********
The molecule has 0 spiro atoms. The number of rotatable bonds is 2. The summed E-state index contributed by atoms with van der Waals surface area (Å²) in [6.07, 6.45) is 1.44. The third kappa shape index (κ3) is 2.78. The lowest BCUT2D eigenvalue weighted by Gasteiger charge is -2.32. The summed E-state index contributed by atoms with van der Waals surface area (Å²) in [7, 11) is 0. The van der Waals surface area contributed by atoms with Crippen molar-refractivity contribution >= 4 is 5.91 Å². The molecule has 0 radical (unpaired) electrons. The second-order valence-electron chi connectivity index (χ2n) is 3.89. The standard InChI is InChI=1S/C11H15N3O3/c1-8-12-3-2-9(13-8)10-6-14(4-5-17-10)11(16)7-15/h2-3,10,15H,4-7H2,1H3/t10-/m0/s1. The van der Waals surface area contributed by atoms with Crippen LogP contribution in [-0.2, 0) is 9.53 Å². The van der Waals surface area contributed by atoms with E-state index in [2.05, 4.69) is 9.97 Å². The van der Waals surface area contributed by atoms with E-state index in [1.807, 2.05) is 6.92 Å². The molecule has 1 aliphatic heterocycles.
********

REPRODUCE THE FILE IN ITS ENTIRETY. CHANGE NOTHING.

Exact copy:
The molecule has 0 spiro atoms. The number of rotatable bonds is 2. The summed E-state index contributed by atoms with van der Waals surface area (Å²) in [6.07, 6.45) is 1.44. The third kappa shape index (κ3) is 2.78. The lowest BCUT2D eigenvalue weighted by Gasteiger charge is -2.32. The summed E-state index contributed by atoms with van der Waals surface area (Å²) in [7, 11) is 0. The van der Waals surface area contributed by atoms with Crippen molar-refractivity contribution >= 4 is 5.91 Å². The molecule has 0 radical (unpaired) electrons. The second-order valence-electron chi connectivity index (χ2n) is 3.89. The standard InChI is InChI=1S/C11H15N3O3/c1-8-12-3-2-9(13-8)10-6-14(4-5-17-10)11(16)7-15/h2-3,10,15H,4-7H2,1H3/t10-/m0/s1. The van der Waals surface area contributed by atoms with Crippen LogP contribution in [-0.2, 0) is 9.53 Å². The van der Waals surface area contributed by atoms with E-state index in [2.05, 4.69) is 9.97 Å². The van der Waals surface area contributed by atoms with E-state index in [1.807, 2.05) is 6.92 Å². The molecule has 1 aliphatic heterocycles.